Nathalie Djurberg & Hans Berg, One Need Not Be a House, The Brain Has Corridors, 2018 © Nathalie Djurberg & Hans Berg

GG: In a society where everything needs to be perfect, beautiful and appealing, where the external aspect plays a fundamental role, why did you decide to give this grotesque physiognomic to your works? What do the concepts of ugliness, grotesque, disquieting mean for you? Why did you decide to imply this esthetic in your work?
ND: Who says that everything needs to be perfect in our society? Is anything perfect in a society? It’s just what we tell ourselves, most of us even know that the commercials or movies we see that tell us about a perfect life are lies. We know that there is no such thing as an ending, we know that when a film ends where they live happily ever after, they really didn’t. That’s when the life starts. But it’s so easy to forget, to miss the beauty in the imperfections. I forget it all the time. And something that is perfect tends to become boring very fast. It would be great if there was less cruelty in the world, but it would be good to not forget that when we come out on the other side if we are lucky enough, there is an even greater beauty to be found. I never decided for this aesthetic, it just came naturally, the few times I’ve strived to do something perfectly, and the even fewer times I succeeded, the result was completely dead to me. No substance and no vulnerability, and hence, no beauty.
GG: Music is a fundamental element of your works and it accompanies the spectator in an ascetic journey. What are the key aspects of your musical compositions? Do they follow a certain scheme? What comes first, musical inspiration or theatrical scenery?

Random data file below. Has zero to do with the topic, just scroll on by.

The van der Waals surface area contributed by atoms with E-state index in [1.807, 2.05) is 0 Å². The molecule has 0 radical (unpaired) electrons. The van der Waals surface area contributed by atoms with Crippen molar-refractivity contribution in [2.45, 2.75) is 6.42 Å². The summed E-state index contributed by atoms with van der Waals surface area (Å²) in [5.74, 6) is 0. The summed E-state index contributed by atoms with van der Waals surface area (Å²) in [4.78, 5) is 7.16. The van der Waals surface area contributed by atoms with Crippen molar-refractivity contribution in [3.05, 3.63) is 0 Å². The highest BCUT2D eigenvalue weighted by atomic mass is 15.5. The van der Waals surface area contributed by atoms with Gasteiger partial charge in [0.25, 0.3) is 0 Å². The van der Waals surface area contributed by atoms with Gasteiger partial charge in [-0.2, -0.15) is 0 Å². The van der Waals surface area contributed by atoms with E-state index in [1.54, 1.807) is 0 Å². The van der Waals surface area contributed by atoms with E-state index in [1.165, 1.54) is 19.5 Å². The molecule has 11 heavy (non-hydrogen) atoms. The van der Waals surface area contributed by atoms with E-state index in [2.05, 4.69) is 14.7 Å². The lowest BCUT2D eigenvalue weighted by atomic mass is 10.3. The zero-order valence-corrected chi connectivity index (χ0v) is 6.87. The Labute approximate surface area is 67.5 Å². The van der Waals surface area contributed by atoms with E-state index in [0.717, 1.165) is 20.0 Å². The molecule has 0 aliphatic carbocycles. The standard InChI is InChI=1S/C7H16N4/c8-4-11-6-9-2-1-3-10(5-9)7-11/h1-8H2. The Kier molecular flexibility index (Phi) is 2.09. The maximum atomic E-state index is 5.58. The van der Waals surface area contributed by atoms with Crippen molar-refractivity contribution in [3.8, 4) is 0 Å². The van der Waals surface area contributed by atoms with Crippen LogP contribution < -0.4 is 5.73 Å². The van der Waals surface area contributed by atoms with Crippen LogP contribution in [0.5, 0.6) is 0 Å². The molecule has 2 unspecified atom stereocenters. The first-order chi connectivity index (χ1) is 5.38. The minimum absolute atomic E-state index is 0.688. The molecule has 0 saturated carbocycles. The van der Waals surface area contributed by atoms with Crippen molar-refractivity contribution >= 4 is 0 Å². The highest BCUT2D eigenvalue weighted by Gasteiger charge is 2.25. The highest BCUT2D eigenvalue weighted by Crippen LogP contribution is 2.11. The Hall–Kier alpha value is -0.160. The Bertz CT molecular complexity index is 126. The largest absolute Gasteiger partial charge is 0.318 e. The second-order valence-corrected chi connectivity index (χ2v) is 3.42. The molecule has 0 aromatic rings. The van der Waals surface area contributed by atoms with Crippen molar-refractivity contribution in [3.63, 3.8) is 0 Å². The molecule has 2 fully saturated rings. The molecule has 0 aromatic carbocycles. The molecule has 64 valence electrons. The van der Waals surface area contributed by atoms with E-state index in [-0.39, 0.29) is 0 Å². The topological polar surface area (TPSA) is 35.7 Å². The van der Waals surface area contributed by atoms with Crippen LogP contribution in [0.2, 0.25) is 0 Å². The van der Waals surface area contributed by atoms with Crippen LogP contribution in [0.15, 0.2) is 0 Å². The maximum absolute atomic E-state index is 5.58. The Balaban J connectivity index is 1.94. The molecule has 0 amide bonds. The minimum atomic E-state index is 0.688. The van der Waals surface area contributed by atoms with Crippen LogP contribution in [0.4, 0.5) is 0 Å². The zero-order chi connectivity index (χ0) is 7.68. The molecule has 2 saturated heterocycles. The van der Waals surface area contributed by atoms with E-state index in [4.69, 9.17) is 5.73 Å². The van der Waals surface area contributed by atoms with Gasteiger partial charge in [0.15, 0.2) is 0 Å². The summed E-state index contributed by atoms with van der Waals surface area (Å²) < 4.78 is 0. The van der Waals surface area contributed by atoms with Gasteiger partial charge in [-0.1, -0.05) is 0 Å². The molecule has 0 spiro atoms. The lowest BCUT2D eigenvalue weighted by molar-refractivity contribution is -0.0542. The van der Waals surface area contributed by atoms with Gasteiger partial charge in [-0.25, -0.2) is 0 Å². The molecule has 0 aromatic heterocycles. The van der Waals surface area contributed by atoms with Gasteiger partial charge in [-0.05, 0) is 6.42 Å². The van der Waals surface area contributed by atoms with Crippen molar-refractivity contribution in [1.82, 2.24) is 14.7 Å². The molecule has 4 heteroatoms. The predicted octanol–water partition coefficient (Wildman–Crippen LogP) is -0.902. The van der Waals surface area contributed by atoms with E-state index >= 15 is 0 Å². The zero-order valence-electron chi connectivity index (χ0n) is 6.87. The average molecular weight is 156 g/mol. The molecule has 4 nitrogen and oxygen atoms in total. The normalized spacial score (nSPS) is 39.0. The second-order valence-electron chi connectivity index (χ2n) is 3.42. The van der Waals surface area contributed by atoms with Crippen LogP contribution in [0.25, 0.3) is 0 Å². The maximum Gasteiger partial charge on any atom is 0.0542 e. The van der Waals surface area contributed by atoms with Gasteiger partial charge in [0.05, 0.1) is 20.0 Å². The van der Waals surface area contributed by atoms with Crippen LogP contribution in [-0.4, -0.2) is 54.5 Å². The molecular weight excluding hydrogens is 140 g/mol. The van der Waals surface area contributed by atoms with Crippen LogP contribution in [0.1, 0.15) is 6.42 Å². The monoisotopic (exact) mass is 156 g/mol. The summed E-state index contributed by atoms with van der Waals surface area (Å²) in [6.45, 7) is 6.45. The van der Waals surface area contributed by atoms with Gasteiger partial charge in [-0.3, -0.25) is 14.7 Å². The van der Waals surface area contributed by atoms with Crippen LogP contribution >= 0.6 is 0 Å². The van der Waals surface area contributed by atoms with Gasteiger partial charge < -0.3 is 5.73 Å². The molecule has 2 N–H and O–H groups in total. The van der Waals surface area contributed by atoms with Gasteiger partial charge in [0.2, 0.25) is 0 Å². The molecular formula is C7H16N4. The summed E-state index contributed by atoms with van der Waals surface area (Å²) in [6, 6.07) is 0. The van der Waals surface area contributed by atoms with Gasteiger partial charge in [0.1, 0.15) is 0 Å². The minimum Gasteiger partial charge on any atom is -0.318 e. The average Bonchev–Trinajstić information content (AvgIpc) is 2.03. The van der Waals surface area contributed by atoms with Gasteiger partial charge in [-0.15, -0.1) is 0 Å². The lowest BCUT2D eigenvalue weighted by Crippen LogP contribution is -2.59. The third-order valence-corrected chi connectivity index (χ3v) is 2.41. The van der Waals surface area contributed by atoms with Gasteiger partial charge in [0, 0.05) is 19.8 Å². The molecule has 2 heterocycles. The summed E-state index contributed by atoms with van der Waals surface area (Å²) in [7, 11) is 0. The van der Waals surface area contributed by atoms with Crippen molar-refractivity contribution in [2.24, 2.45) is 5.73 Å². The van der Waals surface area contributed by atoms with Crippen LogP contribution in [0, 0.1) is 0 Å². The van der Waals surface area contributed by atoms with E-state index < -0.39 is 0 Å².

Hans Berg: The music works in a very different way than the visual aspects of the works, it’s physical, you feel it in your body, it vibrates in your ears, and it fills the room over space and time. When you watch something you interpret what it is you see, but with music, it goes straight into your brain without passing any filters, so you instantly feel something from it, it’s very direct. And that feeling influences your interpretation of the visual, so with the music, I can set a mood and create an environment in which you see the works. The theatrical scenery most often comes first; usually, I watch Nathalie make the animations or installations and see how the scenes unfold, and from there I create the music.
GG: In the exhibition, you present many artworks that were born in different years. How did your work change? Is there a full rouge that connects the chapters of this exhibition? 

ND: The works always follow each other one way or another, but in a spiral way. I Might lose interest in a topic but come back to it in a different way later if I still haven’t understood an aspect of what I was trying to understand. It’s really interesting to me what happens to me in the making of the work. That means that some works are quite connected to each other and some are not.

Nathalie Djurberg & Hans Berg Bad Eggs, 2011 stop motion animation, video, music, 6:01 min © Nathalie Djurberg & Hans Berg / Bildupphovsrätt 2018

Nathalie Djurberg & Hans Berg Bad Eggs, 2011 stop motion animation, video, music, 6:01 min © Nathalie Djurberg & Hans Berg / Bildupphovsrätt 2018

Nathalie Djurberg & Hans Berg, Dark Side of the Moon, 2017 © Nathalie Djurberg & Hans Berg : Bildupphovsrätt 2018

Nathalie Djurberg & Hans Berg, Dark Side of the Moon, 2017 © Nathalie Djurberg & Hans Berg : Bildupphovsrätt 2018

NATHALIE DJURBERG, Untitled (Acid), 2010. Courtesy Videoinsight® Collection

NATHALIE DJURBERG, Untitled (Acid), 2010. Courtesy Videoinsight® Collection